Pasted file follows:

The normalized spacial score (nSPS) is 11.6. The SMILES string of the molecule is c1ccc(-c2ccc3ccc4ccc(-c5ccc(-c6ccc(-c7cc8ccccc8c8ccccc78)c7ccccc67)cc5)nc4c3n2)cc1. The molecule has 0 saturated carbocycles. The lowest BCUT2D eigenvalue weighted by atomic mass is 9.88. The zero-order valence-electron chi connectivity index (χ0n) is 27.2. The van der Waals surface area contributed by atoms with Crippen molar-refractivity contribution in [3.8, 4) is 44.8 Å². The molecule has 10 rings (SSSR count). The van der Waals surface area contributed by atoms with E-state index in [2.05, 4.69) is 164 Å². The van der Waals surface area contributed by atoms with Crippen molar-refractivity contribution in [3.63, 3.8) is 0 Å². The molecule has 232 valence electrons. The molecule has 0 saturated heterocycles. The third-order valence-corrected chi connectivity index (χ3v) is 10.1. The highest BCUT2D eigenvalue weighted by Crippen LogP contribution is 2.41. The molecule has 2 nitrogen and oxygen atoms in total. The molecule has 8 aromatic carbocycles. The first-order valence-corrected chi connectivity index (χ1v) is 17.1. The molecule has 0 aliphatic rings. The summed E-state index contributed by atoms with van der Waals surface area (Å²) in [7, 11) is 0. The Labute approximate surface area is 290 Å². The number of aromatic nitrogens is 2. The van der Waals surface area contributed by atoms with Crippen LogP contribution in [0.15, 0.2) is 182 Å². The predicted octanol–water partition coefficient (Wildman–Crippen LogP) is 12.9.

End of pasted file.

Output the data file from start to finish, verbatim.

The normalized spacial score (nSPS) is 11.6. The SMILES string of the molecule is c1ccc(-c2ccc3ccc4ccc(-c5ccc(-c6ccc(-c7cc8ccccc8c8ccccc78)c7ccccc67)cc5)nc4c3n2)cc1. The molecule has 0 saturated carbocycles. The lowest BCUT2D eigenvalue weighted by atomic mass is 9.88. The zero-order valence-electron chi connectivity index (χ0n) is 27.2. The van der Waals surface area contributed by atoms with Crippen molar-refractivity contribution in [3.8, 4) is 44.8 Å². The molecule has 10 rings (SSSR count). The van der Waals surface area contributed by atoms with E-state index in [2.05, 4.69) is 164 Å². The van der Waals surface area contributed by atoms with Crippen molar-refractivity contribution in [3.63, 3.8) is 0 Å². The molecule has 232 valence electrons. The molecule has 0 saturated heterocycles. The third-order valence-corrected chi connectivity index (χ3v) is 10.1. The highest BCUT2D eigenvalue weighted by Crippen LogP contribution is 2.41. The molecule has 2 nitrogen and oxygen atoms in total. The molecule has 8 aromatic carbocycles. The first-order valence-corrected chi connectivity index (χ1v) is 17.1. The molecule has 0 aliphatic rings. The summed E-state index contributed by atoms with van der Waals surface area (Å²) in [7, 11) is 0. The Labute approximate surface area is 290 Å². The number of aromatic nitrogens is 2. The van der Waals surface area contributed by atoms with Crippen LogP contribution in [0.15, 0.2) is 182 Å². The predicted octanol–water partition coefficient (Wildman–Crippen LogP) is 12.9.